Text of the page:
photo: FR 47.812.00 – insulated box car for the NSB

The topic today is a project I have been interested in starting for awhile now, it is the repaint of Marklin 8135 coaches for the SJ Railway. Although FR has paid much attention to freight rolling stock, they have not released coaches for the SJ as of this date with one exception. An announcement was made earlier in the year that coach sets are coming to market later this year, but in the meantime I am making my own custom set using dry stencils provided by FR a couple of years ago. The exception was a proposed project of many years that was finally released last year, it was a Marklin coach modified for SJ. The prototype was based on German built coaches used in ferry service in Sweden.  In order to model the prototype FR repainted and stenciled the coach after cutting the shell to remove a window thus shortening the coach. I own this coach and the craftsmanship is flawless.

photo: FR 46.299.00 – type litt AB8k 1st and 2nd class coach for ferry service to Germany. The top coach is the modified Marklin for SJ by FR, and the bottom coach is the original standard coach by Marklin.

Why refinish the 8135 coaches and not another set of coaches? Good question! Set 8135 was released in 1991 and included coaches built in Germany that were also used on the SJ. The historical perspective was provided by FR who also provided the stencil kit for relettering the coaches and a paint chip for the correct shade of reddish brown used by SJ. Painting and other details will be discussed in Part 2 and 3 respectively.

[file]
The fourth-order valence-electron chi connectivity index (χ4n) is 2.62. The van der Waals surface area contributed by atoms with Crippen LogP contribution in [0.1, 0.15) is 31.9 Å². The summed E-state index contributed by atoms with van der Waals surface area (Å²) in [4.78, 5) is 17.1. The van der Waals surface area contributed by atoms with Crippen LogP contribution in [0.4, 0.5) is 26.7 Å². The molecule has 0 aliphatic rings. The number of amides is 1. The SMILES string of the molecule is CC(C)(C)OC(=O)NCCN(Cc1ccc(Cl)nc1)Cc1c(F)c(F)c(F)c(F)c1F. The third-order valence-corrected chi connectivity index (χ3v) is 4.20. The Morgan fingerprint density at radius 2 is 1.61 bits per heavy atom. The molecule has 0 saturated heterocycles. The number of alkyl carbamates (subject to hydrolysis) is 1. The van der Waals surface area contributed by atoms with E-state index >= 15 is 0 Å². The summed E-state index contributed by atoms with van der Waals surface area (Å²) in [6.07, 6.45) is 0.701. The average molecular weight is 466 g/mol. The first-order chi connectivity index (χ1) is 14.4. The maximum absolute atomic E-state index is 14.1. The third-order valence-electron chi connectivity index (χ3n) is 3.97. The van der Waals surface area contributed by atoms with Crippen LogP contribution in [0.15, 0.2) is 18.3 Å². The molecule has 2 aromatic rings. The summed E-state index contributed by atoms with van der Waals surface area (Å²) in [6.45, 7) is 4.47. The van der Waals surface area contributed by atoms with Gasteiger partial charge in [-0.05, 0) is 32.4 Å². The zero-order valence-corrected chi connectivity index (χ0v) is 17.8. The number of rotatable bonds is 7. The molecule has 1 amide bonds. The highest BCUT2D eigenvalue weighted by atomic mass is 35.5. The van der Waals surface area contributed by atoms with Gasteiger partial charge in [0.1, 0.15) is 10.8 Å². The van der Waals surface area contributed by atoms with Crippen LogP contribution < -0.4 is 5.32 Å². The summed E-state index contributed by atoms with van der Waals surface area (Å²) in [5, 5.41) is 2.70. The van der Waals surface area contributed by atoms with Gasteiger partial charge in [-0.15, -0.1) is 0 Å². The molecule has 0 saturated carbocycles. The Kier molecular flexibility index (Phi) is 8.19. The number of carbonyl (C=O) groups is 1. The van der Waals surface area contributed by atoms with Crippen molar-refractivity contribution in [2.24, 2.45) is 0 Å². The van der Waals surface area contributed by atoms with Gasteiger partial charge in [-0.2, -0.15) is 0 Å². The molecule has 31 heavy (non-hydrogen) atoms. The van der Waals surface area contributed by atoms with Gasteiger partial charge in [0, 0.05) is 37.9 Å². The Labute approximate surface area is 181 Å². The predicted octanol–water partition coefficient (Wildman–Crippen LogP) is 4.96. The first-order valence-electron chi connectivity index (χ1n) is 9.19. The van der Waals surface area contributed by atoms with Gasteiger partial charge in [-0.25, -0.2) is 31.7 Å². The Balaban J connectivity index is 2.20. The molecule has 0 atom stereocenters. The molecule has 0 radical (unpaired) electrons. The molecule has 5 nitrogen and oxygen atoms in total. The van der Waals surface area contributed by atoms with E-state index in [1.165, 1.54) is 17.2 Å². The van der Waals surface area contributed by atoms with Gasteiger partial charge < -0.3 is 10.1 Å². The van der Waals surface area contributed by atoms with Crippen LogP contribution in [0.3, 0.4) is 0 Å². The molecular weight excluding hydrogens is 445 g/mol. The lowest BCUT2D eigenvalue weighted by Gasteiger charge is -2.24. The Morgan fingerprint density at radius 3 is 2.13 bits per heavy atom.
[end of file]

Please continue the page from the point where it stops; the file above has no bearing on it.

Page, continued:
photo: deluxe box train set “Dompfeil” of the DB

The first installment of this project is disassembly of the coaches. It is okay to be a little nervous disassembling Marklin coaches, but all things Marklin are built to take apart, each part is snapped or clipped together without glue. Repainting projects in Marklin Z are not necessarily recommended by this railroader, they potentially will diminish the collectible value, but in my case I own two 8135 sets which I like very much, turning the second set into SJ coaches is a bit necessary since I collect SJ locos built for express service.

On with the project! First step is identifying the set for repaint, in this case the historical background was already researched by FR. The set for repaint is Marklin 8135 released with a BR 03 express loco in a deep blue paint scheme. The set was released in 1991 with three 2nd class coaches and one DRG dining car. This was a deluxe boxed set presented in a high gloss illustrated carton. The running performance of this loco is superb, and it looks great to boot!

photo: 8135 locomotive and tender – BR 03

photo: 3 coaches disassembled with their respective parts including shell, trucks, weight, roof, and window glazing.

Step 2 includes the removal of the roof which is easily accomplished by very carefully pulling it off, the roof is clipped on and starting from one end seems to be the way to do this successfully.

Step 3 involves the removal of each car’s pair of trucks, carefully swivel each truck to the side for leverage and using a small screwdriver gently pry the truck off by moving back and forth around the pivot point, it will snap off. Note: torquing as seen in the photo is necessary for removal of trucks, but please use care.

Step 4 using a small pair of tweezers and starting at one end gently loosen the window glazing held in place with prongs in the base of the coach. Take note of the indents that line up with the roof clips for reassembly later.

Step 5 is removal of the weights. Using a small screwdriver remove the plastic heat points holding the weights down, weights will lift off easily from the posts in the bottom of shell.

This is one of those projects that allows a railroader to tinker with their hobby.

Good Luck and Have Fun!